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Puppy Care

Chihuahua Puppy Care

Overview

You own one of the most adorable dog breeds in the world; You also have one of the most fragile. When having a dog that will be an adult size of only 2-6 pounds, understanding puppy care, proper handling, feeding, grooming and more is very important.

We will dive into all of the details that you, as a loving owner, should be doing to make sure you have both a happy and a healthy Chihuahua.

Remember that the tiny little guy or girl you brought home will be in a time of rapid growth, and the care that you provide now will be the foundation for a life time of good health.
Chihuahua puppy on sofa
 Vaccinations & When Your Puppy is Ready to Go Outside

When you obtain your puppy, he or she should be up-to-date on their shots. You should be given documentation showing this. After choosing a well established and reputable veterinarian, it will then be up to you to schedule regular visits to complete the series.

This is a non-negotiable part of Chihuahua puppy care and your veterinarian will give you a vaccination schedule

Those who do not vaccinate their puppies are putting those dogs at great risk. There is a lot of talk about "over vaccinating" however to not do so at all is a huge mistake.

The 3rd leading cause of death for this breed is infections (10.5%). This includes parvovirus and distemper for which there are inoculations. Additionally, puppies that live within close proximity to wild life may need a conditional vaccine for Leptospirosis.

Owners wonder how long they must wait before they can take their puppy outside for a walk or into a public place. A Chihuahua should have his complete rounds of puppy shots and then an additional 2 weeks added on to that date before being brought anywhere that other dogs are or may have been. This includes dog parks, pet stores and even walking the route around your neighborhood. 
small female Chihuahua puppy
De-Worming

Deworming is a very important care element and should never be overlooked. Since parasites can ravage the body, cause extreme suffering and ultimately be fatal, it is very important to keep up with preventative treatment. 

When you bring your puppy home, he or she should have had at least one de-worming.

You should be given documentation showing this. Then, it will be your responsibility to continue with treatments until the series is complete.
Giving your dog all needed preventative medication is very important because heartworm medicine will not work for tapeworms, whipworms and other parasites that can enter quickly into the body and cause great harm. Today, medications will perform 2 functions at the same time: prevention and expulsion.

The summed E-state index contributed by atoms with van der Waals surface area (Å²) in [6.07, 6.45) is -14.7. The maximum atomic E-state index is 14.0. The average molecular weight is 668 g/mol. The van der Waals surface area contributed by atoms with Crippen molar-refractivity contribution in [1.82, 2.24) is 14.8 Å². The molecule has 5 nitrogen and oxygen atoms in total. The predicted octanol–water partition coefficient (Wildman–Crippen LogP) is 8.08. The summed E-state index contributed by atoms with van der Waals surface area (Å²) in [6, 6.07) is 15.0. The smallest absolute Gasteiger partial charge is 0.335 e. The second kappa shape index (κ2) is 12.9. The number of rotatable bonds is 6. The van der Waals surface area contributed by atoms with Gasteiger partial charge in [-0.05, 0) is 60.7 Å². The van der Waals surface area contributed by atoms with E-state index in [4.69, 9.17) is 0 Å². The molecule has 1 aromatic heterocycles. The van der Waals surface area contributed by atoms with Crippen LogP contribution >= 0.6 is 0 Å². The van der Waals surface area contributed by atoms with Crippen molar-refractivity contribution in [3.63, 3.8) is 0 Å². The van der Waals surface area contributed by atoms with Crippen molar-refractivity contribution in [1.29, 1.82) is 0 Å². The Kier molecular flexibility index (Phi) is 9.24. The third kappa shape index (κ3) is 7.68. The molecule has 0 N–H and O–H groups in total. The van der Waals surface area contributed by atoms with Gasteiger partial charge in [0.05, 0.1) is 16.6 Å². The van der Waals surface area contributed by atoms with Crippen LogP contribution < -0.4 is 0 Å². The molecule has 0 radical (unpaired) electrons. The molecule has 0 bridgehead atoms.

If a dam has worms (sometimes very hard to detect without medical testing) these can and most often are passed from dam to puppy during birth. 

For proper Chihuahua puppy care, this should be done at certain times (and also at times through the dog's life):
  • When the puppy is at the 6, 8, 10 and 12 months old marks
  • Just before planned breeding and also before whelping
  • Older, adult Chihuahuas should have this done 2 times per year
  • Anyone who just obtains a Chihuahua not matter what his or her age should de-worm the dog for precautionary measures
The Molera

The Chihuahua is born with a soft area on its head called the Molera. For most dogs, this grows in and bone will form to close this area as the Chihuahua matures.

During the first 6 or 7 months, this area must be touched with care. Sadly, even some veterinarians believe it is normal for the soft spot to remain for life; thus missing a potentially deadly disease.

If your dog has a soft area on his or her head after 7 months, this may be Hydrocephalus and a reputable and experienced vet can perform tests to check for this.
Before You Bring Your Puppy Home

Chihuahua puppies are very small - just a pound or so - and will need the environment to be safe. Also, this breed can have trouble adjusting to new environments. Taking some time to plan ahead can make the transition to a new home go much smoother. 

Here are some tips:

1) Have all needed supplies ahead of time (more ahead). This way, you can concentrate on the puppy without having to rush out of the home.
large group of Chihuahuas